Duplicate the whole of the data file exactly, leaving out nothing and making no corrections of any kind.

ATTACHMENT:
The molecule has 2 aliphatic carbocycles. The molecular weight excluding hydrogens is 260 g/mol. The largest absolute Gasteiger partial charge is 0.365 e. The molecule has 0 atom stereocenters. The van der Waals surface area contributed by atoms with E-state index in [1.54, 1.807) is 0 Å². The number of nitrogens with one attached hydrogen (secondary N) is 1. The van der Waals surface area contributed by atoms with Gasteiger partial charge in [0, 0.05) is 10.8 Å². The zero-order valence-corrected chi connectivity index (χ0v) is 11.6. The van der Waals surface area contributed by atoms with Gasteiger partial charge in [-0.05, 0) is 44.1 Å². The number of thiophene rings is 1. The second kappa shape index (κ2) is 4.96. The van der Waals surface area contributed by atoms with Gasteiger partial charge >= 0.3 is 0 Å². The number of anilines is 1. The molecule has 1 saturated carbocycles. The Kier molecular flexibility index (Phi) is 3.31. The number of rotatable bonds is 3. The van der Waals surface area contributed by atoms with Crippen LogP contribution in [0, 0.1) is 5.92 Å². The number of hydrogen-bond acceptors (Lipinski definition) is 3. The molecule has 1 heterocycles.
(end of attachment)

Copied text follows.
The molecule has 2 aliphatic carbocycles. The molecular weight excluding hydrogens is 260 g/mol. The largest absolute Gasteiger partial charge is 0.365 e. The molecule has 0 atom stereocenters. The van der Waals surface area contributed by atoms with E-state index in [1.54, 1.807) is 0 Å². The number of nitrogens with one attached hydrogen (secondary N) is 1. The van der Waals surface area contributed by atoms with Gasteiger partial charge in [0, 0.05) is 10.8 Å². The zero-order valence-corrected chi connectivity index (χ0v) is 11.6. The van der Waals surface area contributed by atoms with Gasteiger partial charge in [-0.05, 0) is 44.1 Å². The number of thiophene rings is 1. The second kappa shape index (κ2) is 4.96. The van der Waals surface area contributed by atoms with Gasteiger partial charge >= 0.3 is 0 Å². The number of anilines is 1. The molecule has 1 saturated carbocycles. The Kier molecular flexibility index (Phi) is 3.31. The number of rotatable bonds is 3. The van der Waals surface area contributed by atoms with Crippen LogP contribution in [0, 0.1) is 5.92 Å². The number of hydrogen-bond acceptors (Lipinski definition) is 3. The molecule has 1 heterocycles.